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Paul Lisicky (2009)

I was walking down the street one night last fall when I had a thought about an actress who lives on the block behind us. Not so much a thought exactly, but a sense of her physicality, an arm or her face: a face from one of her roles. It occurred to me I hadn’t seen her in a while; had she left the neighborhood? And just as I’d had that thought, I was looking into her face, her actual face, not three feet away, moving toward me. I didn’t say, hey, I'd just had a thought of you. I didn't want to break the code of privacy that makes New York possible for us. But my brain might have been jolted alive with current. The fact that she was famous matters little to me, though I admire her work. I’d have felt wrenched awake if the same thing had happened with the mailman. Whatever you want to call it—intuition, premonition, awareness—is also beside the point. I went into the supermarket, both humbled and awake to myself, as if I’d been sent a reminder that said, we don’t know the half of it when it comes to understanding what consciousness is.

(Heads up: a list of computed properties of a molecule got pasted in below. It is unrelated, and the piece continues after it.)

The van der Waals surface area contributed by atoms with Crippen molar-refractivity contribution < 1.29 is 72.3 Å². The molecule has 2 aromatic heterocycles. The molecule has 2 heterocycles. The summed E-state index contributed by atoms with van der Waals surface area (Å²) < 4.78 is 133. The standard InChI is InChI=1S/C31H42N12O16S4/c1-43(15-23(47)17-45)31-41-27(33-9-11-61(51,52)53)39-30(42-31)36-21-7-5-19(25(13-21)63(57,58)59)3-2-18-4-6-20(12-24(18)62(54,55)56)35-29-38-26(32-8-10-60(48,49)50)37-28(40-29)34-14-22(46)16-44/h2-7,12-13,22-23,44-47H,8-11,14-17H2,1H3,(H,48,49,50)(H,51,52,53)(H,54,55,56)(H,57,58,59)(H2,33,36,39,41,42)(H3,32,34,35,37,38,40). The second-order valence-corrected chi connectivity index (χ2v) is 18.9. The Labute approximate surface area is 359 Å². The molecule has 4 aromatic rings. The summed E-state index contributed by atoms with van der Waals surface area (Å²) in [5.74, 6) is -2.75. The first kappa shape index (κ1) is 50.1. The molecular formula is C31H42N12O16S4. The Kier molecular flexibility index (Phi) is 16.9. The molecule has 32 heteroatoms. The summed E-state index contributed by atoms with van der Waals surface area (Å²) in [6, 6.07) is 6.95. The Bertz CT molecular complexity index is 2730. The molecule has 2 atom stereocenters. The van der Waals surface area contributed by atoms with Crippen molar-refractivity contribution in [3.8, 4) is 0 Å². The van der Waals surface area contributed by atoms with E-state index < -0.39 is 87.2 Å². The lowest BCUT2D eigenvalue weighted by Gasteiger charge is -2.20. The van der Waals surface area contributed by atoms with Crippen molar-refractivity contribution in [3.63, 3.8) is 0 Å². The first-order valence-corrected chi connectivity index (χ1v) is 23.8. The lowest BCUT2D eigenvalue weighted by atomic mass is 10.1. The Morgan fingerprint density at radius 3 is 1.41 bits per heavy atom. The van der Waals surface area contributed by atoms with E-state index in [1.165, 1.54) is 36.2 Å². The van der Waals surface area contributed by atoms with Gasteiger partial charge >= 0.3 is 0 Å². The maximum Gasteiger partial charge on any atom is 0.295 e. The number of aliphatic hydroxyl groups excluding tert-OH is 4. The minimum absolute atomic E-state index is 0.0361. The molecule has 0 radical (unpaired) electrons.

Which felt more like a promise, finally, than a warning.

I walked back to the apartment. I opened the mailbox in the vestibule. Inside the single envelope in the mailbox was a letter from my gym telling me I owed an additional penalty for a charge I’d taken care of months back, even after I’d been assured that I’d never have to worry about it ever again.

My face burned. You can guess which incident shadowed the other.

I write because my life would be taken over by second incidents if I didn’t have the means to make order of the randomness—the revelation on the sidewalk next to the annoying, the absurd. I’d be flotsam, done to, a feather flying around on a current of air. Nothing makes me feel more solid, or present, than when I’m sitting at my laptop, even when it’s slow, and the sentences strain against the contours of my speaking voice. At least I am making something. At least I am listening--or trying to. Looking at moments, the dimensions inside moments. Thinking. It’s as necessary to me as food or sex. It’s prayer. And I couldn’t imagine the day without that act of attention being a part of it.

Originally posted in Dustin's former blog on 2/12/09.


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